Updated: Dec 30, 2020
Renowned designer Pierre Cardin, whose innovative designs helped revolutionise fashion in the 1950s and 60s has died. He was 98.
Cardin, known for his futuristic designs - many inspired by the space age carved his own way through the fashion industry.
The French fashion giant, whose career spanned more than 70 years, broke barriers. He launched "ready-to-wear" collections, bringing high fashion to the middle classes.
In a statement to the press, Cardin’s family praised his “tenacious ambition and the daring he has shown throughout his life”, as well as his contribution “early on into the flow of globalisation”.
He usher in the post-war "golden age" of couture with his modern style and also expanded into ladies' couture, restaurants, perfume and furniture.
He established global licensing agreements that put his name on everything from pens to watches.
Cardin was well respected, dressing 60s luminaries such as Elizabeth Taylor, Brigitte Bardot and the Beatles, whose radical, collarless jackets – inspired by the fashion designer and worn on The Ed Sullivan Show – became the new standard for a generation still wearing their father’s suits.
Who was Pierre Cardin?
Pietro Cardin was born near Treviso in Italy in 1922. The youngest of 11 children, his family fled Mussolini’s regime and moved to France when he was a child. Growing up in the French industrial town of Saint Étienne, it was hoped that Cardin would become an architect but his interest lay in fashion.
Moving to Paris, he worked on the set of the film Beauty and the Beast with the poet, artist and director Jean Cocteau in 1947. Cocteau introduced him to Christian Dior, and by 1950 he had established his own label.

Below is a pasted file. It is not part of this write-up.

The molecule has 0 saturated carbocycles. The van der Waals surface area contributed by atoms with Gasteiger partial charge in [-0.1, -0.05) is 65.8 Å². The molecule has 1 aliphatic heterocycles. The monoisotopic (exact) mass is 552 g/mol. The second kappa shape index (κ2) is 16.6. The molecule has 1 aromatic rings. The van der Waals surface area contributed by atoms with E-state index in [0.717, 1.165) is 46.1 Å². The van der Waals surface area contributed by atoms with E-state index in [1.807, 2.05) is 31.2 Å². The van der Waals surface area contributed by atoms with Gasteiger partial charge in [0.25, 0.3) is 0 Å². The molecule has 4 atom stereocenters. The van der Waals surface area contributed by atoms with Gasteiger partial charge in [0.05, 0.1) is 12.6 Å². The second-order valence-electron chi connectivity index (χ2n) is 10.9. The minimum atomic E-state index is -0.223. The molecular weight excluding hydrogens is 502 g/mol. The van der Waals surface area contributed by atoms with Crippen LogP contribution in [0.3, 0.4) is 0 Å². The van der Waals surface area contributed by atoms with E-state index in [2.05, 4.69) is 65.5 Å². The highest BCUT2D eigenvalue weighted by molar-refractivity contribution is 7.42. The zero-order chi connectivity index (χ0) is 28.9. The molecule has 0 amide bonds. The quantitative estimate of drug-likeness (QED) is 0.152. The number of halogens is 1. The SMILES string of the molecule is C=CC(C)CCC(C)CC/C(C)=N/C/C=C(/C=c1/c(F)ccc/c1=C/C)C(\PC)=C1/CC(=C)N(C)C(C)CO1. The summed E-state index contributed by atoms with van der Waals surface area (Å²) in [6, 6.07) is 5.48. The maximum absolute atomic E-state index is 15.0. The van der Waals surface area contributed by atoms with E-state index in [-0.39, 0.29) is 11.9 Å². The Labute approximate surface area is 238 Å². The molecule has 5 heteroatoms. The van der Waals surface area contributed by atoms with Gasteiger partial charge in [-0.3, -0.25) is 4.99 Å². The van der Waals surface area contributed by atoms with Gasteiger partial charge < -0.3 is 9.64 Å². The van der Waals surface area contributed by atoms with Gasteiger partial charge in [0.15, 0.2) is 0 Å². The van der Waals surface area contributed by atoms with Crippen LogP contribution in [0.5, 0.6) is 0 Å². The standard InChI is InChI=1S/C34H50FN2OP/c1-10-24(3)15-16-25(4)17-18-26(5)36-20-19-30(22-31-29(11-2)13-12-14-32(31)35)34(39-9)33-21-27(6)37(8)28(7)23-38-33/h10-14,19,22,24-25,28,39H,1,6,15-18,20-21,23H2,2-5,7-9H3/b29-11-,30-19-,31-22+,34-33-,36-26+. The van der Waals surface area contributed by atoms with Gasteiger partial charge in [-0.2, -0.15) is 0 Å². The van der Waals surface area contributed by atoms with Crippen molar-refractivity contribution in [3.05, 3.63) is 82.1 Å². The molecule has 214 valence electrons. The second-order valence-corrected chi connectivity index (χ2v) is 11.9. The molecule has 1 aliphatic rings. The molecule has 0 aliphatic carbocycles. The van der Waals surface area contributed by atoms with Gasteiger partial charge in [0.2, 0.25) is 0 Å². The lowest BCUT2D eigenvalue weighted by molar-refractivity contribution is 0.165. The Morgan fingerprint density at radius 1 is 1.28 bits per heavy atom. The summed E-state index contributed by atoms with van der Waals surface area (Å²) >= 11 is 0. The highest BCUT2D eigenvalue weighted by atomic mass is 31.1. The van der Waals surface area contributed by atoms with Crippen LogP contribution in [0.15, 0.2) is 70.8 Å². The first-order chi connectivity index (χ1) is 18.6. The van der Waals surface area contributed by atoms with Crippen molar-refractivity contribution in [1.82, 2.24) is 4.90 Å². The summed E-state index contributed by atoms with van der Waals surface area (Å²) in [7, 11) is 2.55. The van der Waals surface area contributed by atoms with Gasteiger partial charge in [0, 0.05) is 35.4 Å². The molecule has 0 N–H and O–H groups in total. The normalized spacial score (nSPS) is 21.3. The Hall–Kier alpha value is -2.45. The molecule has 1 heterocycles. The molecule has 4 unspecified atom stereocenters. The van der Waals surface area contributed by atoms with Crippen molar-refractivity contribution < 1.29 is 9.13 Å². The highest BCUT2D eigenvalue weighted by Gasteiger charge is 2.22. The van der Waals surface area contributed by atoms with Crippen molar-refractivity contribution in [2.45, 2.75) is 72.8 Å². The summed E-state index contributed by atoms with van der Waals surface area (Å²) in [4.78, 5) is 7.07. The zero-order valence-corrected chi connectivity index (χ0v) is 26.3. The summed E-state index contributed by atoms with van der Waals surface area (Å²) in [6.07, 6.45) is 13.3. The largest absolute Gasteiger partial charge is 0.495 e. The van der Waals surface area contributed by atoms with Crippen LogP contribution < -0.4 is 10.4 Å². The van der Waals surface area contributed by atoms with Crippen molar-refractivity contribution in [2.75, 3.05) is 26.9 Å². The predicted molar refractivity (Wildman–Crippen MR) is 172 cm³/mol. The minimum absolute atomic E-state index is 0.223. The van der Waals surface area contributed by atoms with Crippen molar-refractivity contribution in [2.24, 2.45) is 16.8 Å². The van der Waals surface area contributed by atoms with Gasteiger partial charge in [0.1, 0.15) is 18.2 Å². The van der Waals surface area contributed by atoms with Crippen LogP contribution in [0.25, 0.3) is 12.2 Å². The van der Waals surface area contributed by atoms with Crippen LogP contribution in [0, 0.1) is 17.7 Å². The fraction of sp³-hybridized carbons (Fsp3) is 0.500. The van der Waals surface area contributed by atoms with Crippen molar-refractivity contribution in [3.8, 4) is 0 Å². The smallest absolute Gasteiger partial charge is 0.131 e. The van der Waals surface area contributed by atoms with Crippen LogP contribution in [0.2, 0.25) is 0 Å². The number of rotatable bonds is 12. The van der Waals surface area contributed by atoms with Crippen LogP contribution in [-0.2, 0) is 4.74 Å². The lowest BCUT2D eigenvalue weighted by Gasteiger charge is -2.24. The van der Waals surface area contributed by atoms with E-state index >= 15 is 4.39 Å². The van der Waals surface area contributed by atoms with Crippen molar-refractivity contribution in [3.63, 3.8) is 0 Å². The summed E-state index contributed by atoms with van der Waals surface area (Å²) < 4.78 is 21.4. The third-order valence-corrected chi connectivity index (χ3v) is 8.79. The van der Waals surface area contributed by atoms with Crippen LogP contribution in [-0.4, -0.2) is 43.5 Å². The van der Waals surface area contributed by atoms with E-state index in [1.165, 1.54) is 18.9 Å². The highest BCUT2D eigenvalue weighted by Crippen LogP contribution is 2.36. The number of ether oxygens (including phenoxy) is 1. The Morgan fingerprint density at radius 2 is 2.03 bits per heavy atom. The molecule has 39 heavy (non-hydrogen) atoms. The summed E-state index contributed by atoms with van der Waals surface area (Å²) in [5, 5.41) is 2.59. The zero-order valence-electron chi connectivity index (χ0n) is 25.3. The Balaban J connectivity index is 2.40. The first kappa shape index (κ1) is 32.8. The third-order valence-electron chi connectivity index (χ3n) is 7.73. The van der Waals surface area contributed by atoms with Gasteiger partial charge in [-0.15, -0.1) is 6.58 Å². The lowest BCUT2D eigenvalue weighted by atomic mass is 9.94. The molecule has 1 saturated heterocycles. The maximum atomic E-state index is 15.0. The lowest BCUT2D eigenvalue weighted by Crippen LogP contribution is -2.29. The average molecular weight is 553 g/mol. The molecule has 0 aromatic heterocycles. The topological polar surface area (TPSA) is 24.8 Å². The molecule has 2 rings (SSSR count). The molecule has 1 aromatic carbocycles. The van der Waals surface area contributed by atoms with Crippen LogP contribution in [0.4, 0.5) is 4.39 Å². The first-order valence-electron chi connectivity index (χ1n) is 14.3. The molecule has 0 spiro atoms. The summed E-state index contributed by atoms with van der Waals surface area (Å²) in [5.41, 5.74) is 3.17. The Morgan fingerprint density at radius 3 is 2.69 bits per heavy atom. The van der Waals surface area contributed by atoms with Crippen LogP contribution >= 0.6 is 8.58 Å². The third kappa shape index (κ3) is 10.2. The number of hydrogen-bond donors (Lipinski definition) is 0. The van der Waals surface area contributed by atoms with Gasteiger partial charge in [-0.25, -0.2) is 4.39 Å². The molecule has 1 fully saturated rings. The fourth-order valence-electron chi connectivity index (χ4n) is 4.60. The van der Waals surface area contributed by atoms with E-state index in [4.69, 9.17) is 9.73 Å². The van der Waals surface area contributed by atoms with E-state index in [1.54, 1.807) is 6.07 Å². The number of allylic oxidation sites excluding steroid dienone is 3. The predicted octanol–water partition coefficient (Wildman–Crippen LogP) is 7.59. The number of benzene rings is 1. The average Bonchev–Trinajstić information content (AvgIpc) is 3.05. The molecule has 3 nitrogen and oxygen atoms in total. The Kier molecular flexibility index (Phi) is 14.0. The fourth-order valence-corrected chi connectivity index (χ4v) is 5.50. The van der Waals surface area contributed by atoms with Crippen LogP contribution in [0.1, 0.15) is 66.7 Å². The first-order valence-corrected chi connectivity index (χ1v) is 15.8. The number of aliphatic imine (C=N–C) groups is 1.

He went on to open his own boutique, Eve, on Rue Faubourg Saint-Honoré and create his 1954 bubble dress – tight at the waist, loose at the thigh and narrow at the hem, and famously worn by Eva Perón.
Cardin’s interest in futurism and the Apollo space programme led him to put models in knitted catsuits and space helmets, as well as men and women in avant garde tunics.
Cardin also set his sights on a new globalised world market, presenting a collection in Communist China in 1979, and Moscow's Red Square in 1991.
Tributes poured in
The fashion world paid tribute, with fellow French designer Jean-Paul Gaultier thanking him for "opening the doors to fashion and for making my dream possible".
Artistic director Jean-Charles de Castelbajac said Cardin was an "a very extraordinary man" who did not set borders between fashion, design or architecture.
"His inspiration boosted my imagination", and that for Cardin, the marketing and promotion of his art "was as important as the art itself," he told AFP.